Category Archives: Life Adventures

Doors

It’s been a while since I’ve written, and it’s mainly due to the fact that my focus on writing has been somewhat distracted. A lot has happened, and yet, not so much. Does that make sense?

In my own personal life, I’ve gone through so many things. But on the family front, it’s been just a waiting game.  What are we waiting for?

We are all waiting for me to get a job. I just recently graduated with a Masters in Special Education (no small feat, right?) and now looking to find a job where I can use my degree. I’m working hard to get everything done so I can apply for my teaching license. Looking for a job is a job in itself. I’ve had several interviews, and all were taken by others who are better qualified or have more experience. I’ve been applying to so many positions at so many different schools. I even ventured to other school districts near me.

It’s not easy being “in the air” and feeling discouraged by the lack of getting a job in what I’ve worked so hard for. It’s also vital that I find a job also because of the increasing cost of living in this city. My husband’s sole income isn’t enough to even stay at the apartment we are in for the next year. We’re doing the best we can, yet, it would be even better if I am able to help with the income.

Such is the world we live in.

It doesn’t help when I struggle to control the anxiety that creeps on me like a beast. I’m clinging onto the one hope and promise that I have.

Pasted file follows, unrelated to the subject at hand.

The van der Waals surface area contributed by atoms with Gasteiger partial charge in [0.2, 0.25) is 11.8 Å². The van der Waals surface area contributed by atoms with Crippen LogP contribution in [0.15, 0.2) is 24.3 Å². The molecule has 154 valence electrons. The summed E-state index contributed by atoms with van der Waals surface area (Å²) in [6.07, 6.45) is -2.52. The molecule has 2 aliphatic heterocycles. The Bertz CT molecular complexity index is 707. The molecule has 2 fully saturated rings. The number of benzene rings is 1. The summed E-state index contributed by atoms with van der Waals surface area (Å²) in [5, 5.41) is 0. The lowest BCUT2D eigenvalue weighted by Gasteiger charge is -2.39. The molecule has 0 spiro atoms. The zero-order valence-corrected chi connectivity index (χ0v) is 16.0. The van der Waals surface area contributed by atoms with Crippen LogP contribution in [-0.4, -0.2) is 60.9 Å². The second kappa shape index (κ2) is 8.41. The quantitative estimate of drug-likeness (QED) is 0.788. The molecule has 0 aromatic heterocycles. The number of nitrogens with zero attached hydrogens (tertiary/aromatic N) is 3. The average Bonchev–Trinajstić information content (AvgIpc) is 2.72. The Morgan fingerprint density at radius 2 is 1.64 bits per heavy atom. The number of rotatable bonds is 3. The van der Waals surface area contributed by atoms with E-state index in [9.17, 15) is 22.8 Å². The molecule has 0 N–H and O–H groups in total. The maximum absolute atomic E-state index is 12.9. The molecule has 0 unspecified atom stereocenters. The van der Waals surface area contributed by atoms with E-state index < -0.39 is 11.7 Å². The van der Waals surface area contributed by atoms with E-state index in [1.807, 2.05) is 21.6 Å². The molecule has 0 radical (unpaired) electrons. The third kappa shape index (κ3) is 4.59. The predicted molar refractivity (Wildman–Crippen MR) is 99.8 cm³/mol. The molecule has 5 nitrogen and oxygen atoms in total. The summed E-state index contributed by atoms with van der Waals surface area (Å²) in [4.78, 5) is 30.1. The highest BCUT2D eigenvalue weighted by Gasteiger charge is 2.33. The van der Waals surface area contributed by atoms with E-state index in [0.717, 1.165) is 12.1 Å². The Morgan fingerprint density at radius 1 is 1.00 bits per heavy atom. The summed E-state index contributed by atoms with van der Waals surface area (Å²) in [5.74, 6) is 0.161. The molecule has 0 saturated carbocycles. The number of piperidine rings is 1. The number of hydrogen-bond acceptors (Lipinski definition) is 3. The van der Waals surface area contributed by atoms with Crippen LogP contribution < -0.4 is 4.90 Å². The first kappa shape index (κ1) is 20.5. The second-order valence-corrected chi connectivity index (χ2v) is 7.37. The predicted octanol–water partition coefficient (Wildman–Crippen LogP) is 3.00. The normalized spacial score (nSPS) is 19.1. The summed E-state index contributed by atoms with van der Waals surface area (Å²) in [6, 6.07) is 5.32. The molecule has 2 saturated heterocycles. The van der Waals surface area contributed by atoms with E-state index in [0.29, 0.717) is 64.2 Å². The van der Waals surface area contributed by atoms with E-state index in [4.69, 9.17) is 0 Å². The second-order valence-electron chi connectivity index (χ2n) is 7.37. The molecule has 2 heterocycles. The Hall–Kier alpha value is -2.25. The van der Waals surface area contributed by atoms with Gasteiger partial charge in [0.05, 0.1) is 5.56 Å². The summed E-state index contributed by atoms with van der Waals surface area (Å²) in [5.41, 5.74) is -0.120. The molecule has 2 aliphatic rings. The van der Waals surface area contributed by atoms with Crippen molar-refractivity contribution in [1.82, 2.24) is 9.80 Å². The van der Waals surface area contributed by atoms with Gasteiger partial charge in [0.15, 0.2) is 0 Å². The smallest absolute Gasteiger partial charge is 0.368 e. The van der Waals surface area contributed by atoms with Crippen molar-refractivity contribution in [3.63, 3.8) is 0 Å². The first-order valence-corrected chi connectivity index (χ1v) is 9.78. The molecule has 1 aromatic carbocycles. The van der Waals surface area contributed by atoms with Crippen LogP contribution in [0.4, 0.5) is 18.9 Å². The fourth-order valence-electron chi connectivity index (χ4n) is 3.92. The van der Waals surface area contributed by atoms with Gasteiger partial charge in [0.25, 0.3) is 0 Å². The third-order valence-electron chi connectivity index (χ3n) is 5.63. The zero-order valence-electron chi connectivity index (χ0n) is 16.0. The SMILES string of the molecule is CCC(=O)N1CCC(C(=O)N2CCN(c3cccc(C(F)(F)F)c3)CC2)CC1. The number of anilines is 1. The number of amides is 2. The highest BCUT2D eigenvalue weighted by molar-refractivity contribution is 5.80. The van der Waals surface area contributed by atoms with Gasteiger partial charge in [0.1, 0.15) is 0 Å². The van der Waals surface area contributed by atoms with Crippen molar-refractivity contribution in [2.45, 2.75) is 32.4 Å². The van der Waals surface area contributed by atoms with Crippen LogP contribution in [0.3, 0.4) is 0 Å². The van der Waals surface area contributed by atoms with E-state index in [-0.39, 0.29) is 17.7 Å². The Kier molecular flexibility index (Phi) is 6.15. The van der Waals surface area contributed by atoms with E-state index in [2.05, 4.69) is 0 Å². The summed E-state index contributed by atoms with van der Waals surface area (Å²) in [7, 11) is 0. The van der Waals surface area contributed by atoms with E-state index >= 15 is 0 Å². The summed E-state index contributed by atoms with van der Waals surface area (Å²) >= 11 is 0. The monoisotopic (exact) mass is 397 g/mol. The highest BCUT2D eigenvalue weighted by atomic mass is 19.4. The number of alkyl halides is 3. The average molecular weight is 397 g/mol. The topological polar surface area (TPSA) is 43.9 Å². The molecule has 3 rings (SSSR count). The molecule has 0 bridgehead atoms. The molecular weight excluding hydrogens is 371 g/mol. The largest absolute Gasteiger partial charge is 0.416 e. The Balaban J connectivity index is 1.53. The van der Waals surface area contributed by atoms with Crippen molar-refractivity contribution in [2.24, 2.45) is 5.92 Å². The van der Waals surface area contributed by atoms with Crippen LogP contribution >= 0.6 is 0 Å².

“Look at the birds of the air, that they do not sow, nor reap nor gather into barns, and yet your heavenly Father feeds them. Are you not worth much more than they?” – Matthew 6:26

It’s not easy, I’ll admit it! I am anxious and hoping to find a job soon. I have often wondered about applying out of state, but I keep telling myself, “When all efforts have been made here where I am at, then will I start looking outside this state.” Yet, I’ll still have to get some kind of job soon so we can keep our heads above water. That’s the hard part. What will that job be?

I do have one interview this Thursday, and its a job I would so love to have – I would be working and teaching other Deaf and Hard of Hearing children. It’s the ideal job for me, though I wonder if I’m needing a Deaf Education Masters degree. I won’t know until I go for the interview. If they can hire me with just my Special Education degree and give me the opportunity to work towards the necessary Masters degree, that would be utterly amazing and a completely God thing.

It’s hard to hope when the door has been closed on me so many times.